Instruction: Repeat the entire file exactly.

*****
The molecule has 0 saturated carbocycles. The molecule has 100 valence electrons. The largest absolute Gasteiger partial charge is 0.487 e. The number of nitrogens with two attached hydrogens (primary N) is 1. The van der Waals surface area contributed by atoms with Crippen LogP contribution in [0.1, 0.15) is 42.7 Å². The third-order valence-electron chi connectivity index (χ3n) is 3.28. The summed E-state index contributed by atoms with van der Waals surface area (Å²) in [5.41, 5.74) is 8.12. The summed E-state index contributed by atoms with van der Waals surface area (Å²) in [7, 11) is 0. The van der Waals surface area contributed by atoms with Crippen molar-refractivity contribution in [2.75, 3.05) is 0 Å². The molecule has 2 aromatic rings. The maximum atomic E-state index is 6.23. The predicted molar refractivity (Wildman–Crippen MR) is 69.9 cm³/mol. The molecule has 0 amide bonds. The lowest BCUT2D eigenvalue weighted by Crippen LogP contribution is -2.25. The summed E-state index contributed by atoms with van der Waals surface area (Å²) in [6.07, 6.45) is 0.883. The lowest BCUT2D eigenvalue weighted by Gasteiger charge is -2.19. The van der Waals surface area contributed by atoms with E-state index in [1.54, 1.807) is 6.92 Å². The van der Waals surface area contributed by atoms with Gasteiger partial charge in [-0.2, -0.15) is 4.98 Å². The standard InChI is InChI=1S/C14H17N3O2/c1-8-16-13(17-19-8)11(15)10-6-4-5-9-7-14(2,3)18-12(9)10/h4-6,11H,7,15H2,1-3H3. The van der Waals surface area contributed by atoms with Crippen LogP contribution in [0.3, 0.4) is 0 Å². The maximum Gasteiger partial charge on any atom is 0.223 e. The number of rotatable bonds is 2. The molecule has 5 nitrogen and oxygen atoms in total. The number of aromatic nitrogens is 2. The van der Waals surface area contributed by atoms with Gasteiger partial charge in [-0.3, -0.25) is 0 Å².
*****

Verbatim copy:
The molecule has 0 saturated carbocycles. The molecule has 100 valence electrons. The largest absolute Gasteiger partial charge is 0.487 e. The number of nitrogens with two attached hydrogens (primary N) is 1. The van der Waals surface area contributed by atoms with Crippen LogP contribution in [0.1, 0.15) is 42.7 Å². The third-order valence-electron chi connectivity index (χ3n) is 3.28. The summed E-state index contributed by atoms with van der Waals surface area (Å²) in [5.41, 5.74) is 8.12. The summed E-state index contributed by atoms with van der Waals surface area (Å²) in [7, 11) is 0. The van der Waals surface area contributed by atoms with Crippen molar-refractivity contribution in [2.75, 3.05) is 0 Å². The molecule has 2 aromatic rings. The maximum atomic E-state index is 6.23. The predicted molar refractivity (Wildman–Crippen MR) is 69.9 cm³/mol. The molecule has 0 amide bonds. The lowest BCUT2D eigenvalue weighted by Crippen LogP contribution is -2.25. The summed E-state index contributed by atoms with van der Waals surface area (Å²) in [6.07, 6.45) is 0.883. The lowest BCUT2D eigenvalue weighted by Gasteiger charge is -2.19. The van der Waals surface area contributed by atoms with E-state index in [1.54, 1.807) is 6.92 Å². The van der Waals surface area contributed by atoms with Gasteiger partial charge in [-0.2, -0.15) is 4.98 Å². The standard InChI is InChI=1S/C14H17N3O2/c1-8-16-13(17-19-8)11(15)10-6-4-5-9-7-14(2,3)18-12(9)10/h4-6,11H,7,15H2,1-3H3. The van der Waals surface area contributed by atoms with Crippen LogP contribution in [0.3, 0.4) is 0 Å². The maximum Gasteiger partial charge on any atom is 0.223 e. The number of rotatable bonds is 2. The molecule has 5 nitrogen and oxygen atoms in total. The number of aromatic nitrogens is 2. The van der Waals surface area contributed by atoms with Gasteiger partial charge in [-0.3, -0.25) is 0 Å².